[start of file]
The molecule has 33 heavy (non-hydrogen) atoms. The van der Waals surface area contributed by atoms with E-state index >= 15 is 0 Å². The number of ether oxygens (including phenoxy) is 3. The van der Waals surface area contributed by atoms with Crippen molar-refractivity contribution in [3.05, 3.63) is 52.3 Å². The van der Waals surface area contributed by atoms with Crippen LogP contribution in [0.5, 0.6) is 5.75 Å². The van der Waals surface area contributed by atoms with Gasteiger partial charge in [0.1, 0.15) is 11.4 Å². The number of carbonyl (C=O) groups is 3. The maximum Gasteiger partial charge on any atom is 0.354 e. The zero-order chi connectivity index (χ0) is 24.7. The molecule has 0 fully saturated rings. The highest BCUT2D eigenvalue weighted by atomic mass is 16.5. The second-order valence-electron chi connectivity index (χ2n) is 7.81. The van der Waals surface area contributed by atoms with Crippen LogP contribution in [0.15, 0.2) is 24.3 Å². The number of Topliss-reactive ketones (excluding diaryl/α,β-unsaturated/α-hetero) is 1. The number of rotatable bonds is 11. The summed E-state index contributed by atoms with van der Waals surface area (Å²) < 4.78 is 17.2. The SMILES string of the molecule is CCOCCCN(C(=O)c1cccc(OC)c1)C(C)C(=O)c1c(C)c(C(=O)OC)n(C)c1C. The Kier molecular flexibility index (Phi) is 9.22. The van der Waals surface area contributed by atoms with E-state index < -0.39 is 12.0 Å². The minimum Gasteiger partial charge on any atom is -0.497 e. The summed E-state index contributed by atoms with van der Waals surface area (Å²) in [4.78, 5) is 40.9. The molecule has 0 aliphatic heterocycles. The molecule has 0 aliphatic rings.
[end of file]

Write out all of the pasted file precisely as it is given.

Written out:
The molecule has 33 heavy (non-hydrogen) atoms. The van der Waals surface area contributed by atoms with E-state index >= 15 is 0 Å². The number of ether oxygens (including phenoxy) is 3. The van der Waals surface area contributed by atoms with Crippen molar-refractivity contribution in [3.05, 3.63) is 52.3 Å². The van der Waals surface area contributed by atoms with Crippen LogP contribution in [0.5, 0.6) is 5.75 Å². The van der Waals surface area contributed by atoms with Gasteiger partial charge in [0.1, 0.15) is 11.4 Å². The number of carbonyl (C=O) groups is 3. The maximum Gasteiger partial charge on any atom is 0.354 e. The zero-order chi connectivity index (χ0) is 24.7. The molecule has 0 fully saturated rings. The highest BCUT2D eigenvalue weighted by atomic mass is 16.5. The second-order valence-electron chi connectivity index (χ2n) is 7.81. The van der Waals surface area contributed by atoms with Crippen LogP contribution in [0.15, 0.2) is 24.3 Å². The number of Topliss-reactive ketones (excluding diaryl/α,β-unsaturated/α-hetero) is 1. The number of rotatable bonds is 11. The summed E-state index contributed by atoms with van der Waals surface area (Å²) < 4.78 is 17.2. The SMILES string of the molecule is CCOCCCN(C(=O)c1cccc(OC)c1)C(C)C(=O)c1c(C)c(C(=O)OC)n(C)c1C. The Kier molecular flexibility index (Phi) is 9.22. The van der Waals surface area contributed by atoms with E-state index < -0.39 is 12.0 Å². The minimum Gasteiger partial charge on any atom is -0.497 e. The summed E-state index contributed by atoms with van der Waals surface area (Å²) in [4.78, 5) is 40.9. The molecule has 0 aliphatic heterocycles. The molecule has 0 aliphatic rings.